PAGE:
The UN human rights chief began a six-day trip to China on Monday that will include the remote Xinjiang region, stirring fears over access and the propaganda value the visit offers to the Chinese Communist Party.
The tour by Michelle Bachelet marks the first by the UN's top rights official in nearly two decades and comes as Beijing stands accused of widespread abuses of Muslims in far-western Xinjiang.
The ruling Communist Party is alleged to have detained over one million Uyghurs and other Muslim minorities there under years-long security crackdown the United States calls a "genocide".
China vociferously denies the accusations, calling them "the lie of the century".
"I look forward to the exchanges I will have with many different people during my visit. I will be discussing some very important and sensitive issues. I hope this will help us build confidence," Bachelet said at a meeting with Chinese Foreign Wang Yi in Guangzhou.
Bachelet conducted virtual meetings with the heads of around 70 diplomatic missions in China on Monday, according to diplomatic sources in Beijing, who said she gave assurances over her access to detention centres and rights defenders.
Later in the week, she is due to travel to the Xinjiang cities of Urumqi and Kashgar as well as the southern city of Guangzhou.
Welcoming Bachelet, foreign ministry spokesman Wang Wenbin said her trip takes place in a "closed-loop" due to the pandemic and both sides agreed not to have reporters trail the visit.
She is expected to meet Chinese leaders and "have extensive exchanges with people from various sectors," Wang said, without giving more details.
UN officials have been locked in negotiations with the Chinese government since 2018 in a bid to secure "unfettered, meaningful access" to Xinjiang.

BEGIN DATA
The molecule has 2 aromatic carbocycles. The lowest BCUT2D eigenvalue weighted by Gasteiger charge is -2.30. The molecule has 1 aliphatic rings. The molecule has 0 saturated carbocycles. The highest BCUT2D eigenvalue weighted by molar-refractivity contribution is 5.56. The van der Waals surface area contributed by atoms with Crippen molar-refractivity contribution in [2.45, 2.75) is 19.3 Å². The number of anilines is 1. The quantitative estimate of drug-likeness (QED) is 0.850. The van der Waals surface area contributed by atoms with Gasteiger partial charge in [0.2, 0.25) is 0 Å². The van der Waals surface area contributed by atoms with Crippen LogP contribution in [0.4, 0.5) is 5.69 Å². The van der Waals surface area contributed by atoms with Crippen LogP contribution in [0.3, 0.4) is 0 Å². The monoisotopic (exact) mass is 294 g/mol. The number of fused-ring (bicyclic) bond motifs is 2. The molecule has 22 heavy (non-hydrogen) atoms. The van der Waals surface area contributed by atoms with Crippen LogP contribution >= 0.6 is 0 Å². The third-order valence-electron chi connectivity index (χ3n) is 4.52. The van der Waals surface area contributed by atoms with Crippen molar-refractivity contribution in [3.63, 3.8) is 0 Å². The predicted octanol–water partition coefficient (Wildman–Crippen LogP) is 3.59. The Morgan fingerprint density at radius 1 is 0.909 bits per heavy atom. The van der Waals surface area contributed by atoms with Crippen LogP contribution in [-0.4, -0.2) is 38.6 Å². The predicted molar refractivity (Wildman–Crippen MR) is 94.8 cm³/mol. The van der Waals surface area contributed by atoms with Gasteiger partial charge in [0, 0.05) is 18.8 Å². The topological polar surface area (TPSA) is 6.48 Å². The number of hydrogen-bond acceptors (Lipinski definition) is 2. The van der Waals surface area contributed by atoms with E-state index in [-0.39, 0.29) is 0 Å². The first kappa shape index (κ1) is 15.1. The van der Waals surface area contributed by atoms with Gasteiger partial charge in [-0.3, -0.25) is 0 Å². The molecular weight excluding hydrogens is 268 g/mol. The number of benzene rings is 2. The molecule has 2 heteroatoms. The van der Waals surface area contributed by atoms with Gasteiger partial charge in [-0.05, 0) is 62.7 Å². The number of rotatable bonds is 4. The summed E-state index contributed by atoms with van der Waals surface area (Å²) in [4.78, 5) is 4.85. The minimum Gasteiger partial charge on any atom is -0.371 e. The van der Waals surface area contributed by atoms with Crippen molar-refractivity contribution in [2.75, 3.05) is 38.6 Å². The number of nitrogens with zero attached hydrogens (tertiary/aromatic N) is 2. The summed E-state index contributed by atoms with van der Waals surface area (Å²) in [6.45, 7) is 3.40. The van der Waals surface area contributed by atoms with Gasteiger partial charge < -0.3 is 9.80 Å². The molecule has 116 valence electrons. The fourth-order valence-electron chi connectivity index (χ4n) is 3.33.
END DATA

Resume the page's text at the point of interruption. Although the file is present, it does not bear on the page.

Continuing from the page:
But fears have swirled of a whitewash offering a tightly-controlled glimpse into life in the region, which China says it has pacified with "re-education centres" and uplifted with an economic rejuvenation drive.
Access or cover-up?
The United States led criticism ahead of her trip, saying it was "deeply concerned" that Bachelet had failed to secure guarantees on what she can see.
"We have no expectation that the PRC will grant the necessary access required to conduct a complete, unmanipulated assessment of the human rights environment in Xinjiang," State Department spokesman Ned Price told reporters, referring to the People's Republic of China.
Instead of a thorough probe into alleged abuses, rights advocates also fear Bachelet is in store for a stage-managed tour.
Her visit will be "a running battle against Chinese government efforts to cover up the truth," said Agnes Callamard, secretary general of Amnesty International.
"The UN must take steps to mitigate against this and resist being used to support blatant propaganda."
The last such visit, in 2005, came when Beijing was keen to soften its global image as it prepared to host the 2008 Olympic Games -- but much has changed since then.
President Xi Jinping has become the most authoritarian Chinese leader in a generation and is working on securing an unprecedented third term at the end of this year.
In addition to mass detentions, Chinese authorities have waged a campaign of forced labour, coerced sterilisation and the destruction of Uyghur cultural heritage in Xinjiang, researchers and campaigners say.
Chinese state media has given muted coverage of the visit so far.
But an article on Sunday by state news agency Xinhua lauded the country's "remarkable achievements in respecting and protecting human rights".
A more combative article on CGTN -- the English-language arm of China's state broadcaster -- blasted what it called the West's "false Xinjiang narrative" and questioned the basis of allegations.
(Except for the headline, this story has not been edited by NDTV staff and is published from a syndicated feed.)